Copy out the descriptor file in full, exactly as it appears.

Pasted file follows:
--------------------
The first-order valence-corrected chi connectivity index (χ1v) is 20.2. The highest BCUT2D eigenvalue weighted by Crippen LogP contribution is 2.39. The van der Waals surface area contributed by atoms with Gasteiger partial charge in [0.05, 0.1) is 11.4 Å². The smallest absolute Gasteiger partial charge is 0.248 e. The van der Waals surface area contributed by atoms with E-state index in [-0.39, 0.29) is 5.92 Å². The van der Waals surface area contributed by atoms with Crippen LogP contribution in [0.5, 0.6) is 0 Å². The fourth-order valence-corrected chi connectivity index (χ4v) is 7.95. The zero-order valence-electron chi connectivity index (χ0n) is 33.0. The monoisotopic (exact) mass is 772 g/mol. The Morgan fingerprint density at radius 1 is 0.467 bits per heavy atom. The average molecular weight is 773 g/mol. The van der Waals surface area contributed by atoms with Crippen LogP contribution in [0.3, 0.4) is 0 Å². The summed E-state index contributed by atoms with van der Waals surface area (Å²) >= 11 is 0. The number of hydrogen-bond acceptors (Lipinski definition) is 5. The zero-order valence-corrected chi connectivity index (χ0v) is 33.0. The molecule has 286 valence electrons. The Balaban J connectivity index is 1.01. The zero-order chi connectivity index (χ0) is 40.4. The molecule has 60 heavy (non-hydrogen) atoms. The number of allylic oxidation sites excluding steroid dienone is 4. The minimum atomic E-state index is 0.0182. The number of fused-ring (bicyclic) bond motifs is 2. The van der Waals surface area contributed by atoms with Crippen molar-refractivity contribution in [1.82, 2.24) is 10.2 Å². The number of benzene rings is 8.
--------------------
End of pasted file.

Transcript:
The first-order valence-corrected chi connectivity index (χ1v) is 20.2. The highest BCUT2D eigenvalue weighted by Crippen LogP contribution is 2.39. The van der Waals surface area contributed by atoms with Gasteiger partial charge in [0.05, 0.1) is 11.4 Å². The smallest absolute Gasteiger partial charge is 0.248 e. The van der Waals surface area contributed by atoms with E-state index in [-0.39, 0.29) is 5.92 Å². The van der Waals surface area contributed by atoms with Crippen LogP contribution in [0.5, 0.6) is 0 Å². The fourth-order valence-corrected chi connectivity index (χ4v) is 7.95. The zero-order valence-electron chi connectivity index (χ0n) is 33.0. The monoisotopic (exact) mass is 772 g/mol. The Morgan fingerprint density at radius 1 is 0.467 bits per heavy atom. The average molecular weight is 773 g/mol. The van der Waals surface area contributed by atoms with Crippen LogP contribution in [0.3, 0.4) is 0 Å². The summed E-state index contributed by atoms with van der Waals surface area (Å²) >= 11 is 0. The number of hydrogen-bond acceptors (Lipinski definition) is 5. The zero-order valence-corrected chi connectivity index (χ0v) is 33.0. The molecule has 286 valence electrons. The Balaban J connectivity index is 1.01. The zero-order chi connectivity index (χ0) is 40.4. The molecule has 60 heavy (non-hydrogen) atoms. The number of allylic oxidation sites excluding steroid dienone is 4. The minimum atomic E-state index is 0.0182. The number of fused-ring (bicyclic) bond motifs is 2. The van der Waals surface area contributed by atoms with Crippen molar-refractivity contribution in [1.82, 2.24) is 10.2 Å². The number of benzene rings is 8.